Absurdly Driven looks at the world of business with a skeptical eye and a firmly rooted tongue in cheek.
Confidence is everything, right?
There are at least 4,102 self-help books that tell you this.
How far, though, does your confidence really stretch? How often do you get home at night and mumble to yourself: "Phew, I got away with it today."?
Do you make things up? Do you tell people you can do things when you've never done them before in your life? Do you not even have any idea how to do them?
Oh, you're in sales?
I'm pondering these questions only because of the extraordinary case of Kimberly Kitchen.
She was made a partner at BMZ Law in Huntingdon, Pennsylvania.
She handled estate planning for more than 30 clients.
She rose to become president of the county Bar Association.
There was one mere kink in her glittering resume. She didn't have a law degree. She'd never even been to law school.
Indeed, as the Associated Press reports, she was convicted on Thursday of forgery, unauthorized practice of law, and felony records tampering.
She allegedly created documents that said she had studied at Duquesne Law School. She posed as a lawyer for 10 years before anyone wondered if she was all she claimed.
It's unclear, indeed, how her illegal practices were finally unearthed.
You'll tell me that her story is a terrible one. I'll agree with you, temporarily.
However, one fact that mesmerizes me is that no one had apparently complained about her work.
She sounds like a model member of her profession and community.
The prosecutors said that she had worked in fundraising, and then one day started declaring herself a lawyer. Everyone seems to have believed her and everyone seemed to think she was doing a good job.
Faking it till you make it is a path recommended by many.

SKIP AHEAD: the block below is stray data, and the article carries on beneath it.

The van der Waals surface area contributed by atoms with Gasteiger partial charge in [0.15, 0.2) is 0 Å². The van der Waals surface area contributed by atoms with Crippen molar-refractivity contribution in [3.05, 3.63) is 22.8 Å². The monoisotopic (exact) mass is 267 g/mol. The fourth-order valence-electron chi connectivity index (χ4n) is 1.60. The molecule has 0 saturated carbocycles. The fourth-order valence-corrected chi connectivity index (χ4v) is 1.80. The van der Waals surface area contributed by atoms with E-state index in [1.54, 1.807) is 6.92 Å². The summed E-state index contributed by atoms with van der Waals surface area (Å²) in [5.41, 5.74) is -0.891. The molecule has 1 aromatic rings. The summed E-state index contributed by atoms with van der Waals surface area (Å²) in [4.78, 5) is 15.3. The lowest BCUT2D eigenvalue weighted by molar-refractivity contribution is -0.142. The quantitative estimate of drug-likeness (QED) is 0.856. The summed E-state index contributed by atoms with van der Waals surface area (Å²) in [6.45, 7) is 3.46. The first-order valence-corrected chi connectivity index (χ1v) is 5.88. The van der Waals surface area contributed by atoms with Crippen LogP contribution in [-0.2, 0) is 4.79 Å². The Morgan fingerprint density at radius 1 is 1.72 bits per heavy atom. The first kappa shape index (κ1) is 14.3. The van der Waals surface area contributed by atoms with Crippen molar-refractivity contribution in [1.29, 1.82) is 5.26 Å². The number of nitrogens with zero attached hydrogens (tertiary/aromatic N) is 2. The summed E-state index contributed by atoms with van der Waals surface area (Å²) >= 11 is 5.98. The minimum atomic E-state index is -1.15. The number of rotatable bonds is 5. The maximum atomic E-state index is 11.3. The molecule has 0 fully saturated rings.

You hear stories of people who got their jobs by falsifying details on their resumes or claiming in interviews they had vast experience in an area where they had none.
Naturally, I wouldn't recommend law-breaking as a strategy.
However, there are plenty of examples of those who pose as something actually becoming that something. Indeed, social psychologist Amy Cuddy once suggested: "Don't fake it until you make it. Fake it until you become it."
In professions like the law, pesky legalities can get in the way of complete fakery.
However, what some lawyers get up to in court quite often involves peddling fake tales to obfuscate the sad truth.
For you, when you doubt yourself, it might be worth listening to some tales of those who decided fakery was the only option.
One of the most powerful men in Hollywood, David Geffen, once described how he lied about his career in order to get a job as a talent agent. He said he'd been to UCLA. He hadn't. He came in early for six months straight in order to stop a letter from the school that explained it had never heard of him from falling into management hands. "Did I have a problem with lying to get the job? None whatsoever," he said.
This Reddit thread, too, has some interesting examples.
One tells the tale of a Romanian Holocaust survivor who could barely speak English, but was desperate for work. When a seamstress asked her if she knew how to sew, she claimed she did. This despite never having touched a needle in her life. Her advice: "If anyone offers you a job, take it, even if you aren't qualified. If you're smart and hungry, you'll figure it out."
I fancy there are many people in business who are, every day, just figuring it out.